Disputes over office locations and leases trip up far too many deals. Whether you are a buyer or a seller, being flexible on this issue enhances the chance of successfully closing a deal. Sellers often attach undue importance to maintaining their existing offices. Granted, most sellers can't abandon an unexpired lease of three or four years and have a deal make financial sense, but subleasing, even if at below cost, can make this problem much easier to manage. Requiring a buyer firm to operate from the seller's location for an extended period limits the population of potential buyers to those that want to be in that location and/or that don't have an existing office nearby. Buyer firms are growth-oriented, and they may be hesitant to get locked into office locations and leases that limit their growth.
Similarly, a buyer firm can hamstring its efforts by demanding that a selling firm be willing to close its office(s) and move into the buyer firm's space. This approach limits the market for acquirable firms to those that don't have geographically sensitive client bases and staff, in addition to virtually no unexpired lease terms. A more flexible approach would call for operating from the acquired firm's offices during a transition period and a willingness on the buyer's part to share or cover the reasonable cost of an unexpired lease.
Inequitable or inadequate equity related to partner admissions
Equity is another issue that raises unnecessary roadblocks. Sometimes, a buyer firm is unwilling to admit all of the selling firm's partners as equity partners in the combined firm. Legitimate reasons may support this position, but the more partners in the targeted firm you refuse to grant an equity share in the combined firm, the less likely you'll be able to close the deal.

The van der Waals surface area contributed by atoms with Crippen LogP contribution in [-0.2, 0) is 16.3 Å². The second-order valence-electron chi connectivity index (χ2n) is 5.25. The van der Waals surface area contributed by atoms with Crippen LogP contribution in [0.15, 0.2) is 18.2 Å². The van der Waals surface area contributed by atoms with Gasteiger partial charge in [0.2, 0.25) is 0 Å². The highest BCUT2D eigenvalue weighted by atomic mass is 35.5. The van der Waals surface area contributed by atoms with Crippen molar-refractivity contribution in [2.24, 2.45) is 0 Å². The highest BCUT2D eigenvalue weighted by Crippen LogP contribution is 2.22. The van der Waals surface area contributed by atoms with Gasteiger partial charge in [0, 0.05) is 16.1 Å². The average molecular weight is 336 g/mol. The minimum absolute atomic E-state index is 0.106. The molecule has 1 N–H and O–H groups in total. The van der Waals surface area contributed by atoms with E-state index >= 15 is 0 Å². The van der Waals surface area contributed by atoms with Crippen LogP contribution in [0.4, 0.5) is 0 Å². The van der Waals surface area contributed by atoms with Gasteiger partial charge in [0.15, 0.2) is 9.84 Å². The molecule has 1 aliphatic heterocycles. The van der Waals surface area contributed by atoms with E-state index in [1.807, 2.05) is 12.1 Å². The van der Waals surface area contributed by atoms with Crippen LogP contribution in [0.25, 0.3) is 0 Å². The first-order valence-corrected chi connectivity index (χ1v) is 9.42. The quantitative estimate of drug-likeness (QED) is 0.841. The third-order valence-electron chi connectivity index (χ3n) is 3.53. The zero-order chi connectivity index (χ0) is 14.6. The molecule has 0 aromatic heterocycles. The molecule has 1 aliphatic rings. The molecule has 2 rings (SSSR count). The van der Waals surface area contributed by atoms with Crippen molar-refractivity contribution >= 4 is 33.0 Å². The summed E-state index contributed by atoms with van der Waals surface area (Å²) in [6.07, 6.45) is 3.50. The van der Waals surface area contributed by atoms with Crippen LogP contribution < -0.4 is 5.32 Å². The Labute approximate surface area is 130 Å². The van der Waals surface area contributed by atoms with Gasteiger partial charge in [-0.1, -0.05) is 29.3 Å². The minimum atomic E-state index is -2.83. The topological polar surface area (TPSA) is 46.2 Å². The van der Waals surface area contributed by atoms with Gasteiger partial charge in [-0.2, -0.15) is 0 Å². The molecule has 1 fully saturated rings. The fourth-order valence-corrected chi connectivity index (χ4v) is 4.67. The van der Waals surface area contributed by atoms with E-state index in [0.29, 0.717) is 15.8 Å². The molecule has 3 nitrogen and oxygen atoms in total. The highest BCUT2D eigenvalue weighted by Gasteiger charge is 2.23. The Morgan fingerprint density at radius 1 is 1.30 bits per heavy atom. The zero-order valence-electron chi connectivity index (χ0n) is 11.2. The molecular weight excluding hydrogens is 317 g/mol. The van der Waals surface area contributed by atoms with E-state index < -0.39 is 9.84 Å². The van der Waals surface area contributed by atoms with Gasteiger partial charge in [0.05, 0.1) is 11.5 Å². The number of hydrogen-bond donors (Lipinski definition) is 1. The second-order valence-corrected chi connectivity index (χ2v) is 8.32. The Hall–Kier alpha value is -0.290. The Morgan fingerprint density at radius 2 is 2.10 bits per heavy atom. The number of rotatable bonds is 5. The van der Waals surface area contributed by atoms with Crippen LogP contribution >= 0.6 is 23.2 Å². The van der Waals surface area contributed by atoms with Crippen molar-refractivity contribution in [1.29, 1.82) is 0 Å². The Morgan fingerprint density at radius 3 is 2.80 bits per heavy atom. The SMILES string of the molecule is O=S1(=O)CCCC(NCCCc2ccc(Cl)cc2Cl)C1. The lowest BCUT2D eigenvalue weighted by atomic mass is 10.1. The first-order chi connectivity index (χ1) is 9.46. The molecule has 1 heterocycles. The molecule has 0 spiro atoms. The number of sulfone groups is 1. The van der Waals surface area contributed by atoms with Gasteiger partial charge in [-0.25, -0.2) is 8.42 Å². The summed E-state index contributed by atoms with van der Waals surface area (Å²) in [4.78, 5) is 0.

Sometimes you need to think beyond the norms you have for admitting new partners. In a recent deal the authors were involved in, a firm whose average equity partner managed $1.5 million in fees was negotiating with a $2.5 million firm that had four equity partners. The two younger partners managed books of business of $300,000 each. The buyer firm could not justify admitting four new equity partners, and if someone had to step back, it would have to be the younger partners due to their lack of adequate client volume. However, this approach made no sense in the long term. The senior partners at the selling firm were two or three years away from retirement. They didn't need to become equity partners in the successor firm as long as they retained the title of "partner." Their eventual buyouts could be governed by separate, stand-alone agreements. And because the younger partners were the logical primary successors to the senior partners' clients, they were in position to achieve one of the firm's standards for equity partners in a few years. The firm admitted the younger partners as equity partners from the outset to avoid asking them to accept what they would have perceived as a demotion.
Another common tool that helps overcome equity issues is the use of nonequity-partner status for young partners in acquired firms who don't meet minimum standards. So this issue doesn't become a deal-killer, it would be helpful to offer these people a clear path to equity within a reasonable time and to compensate them for the value of their equity in their prior firm.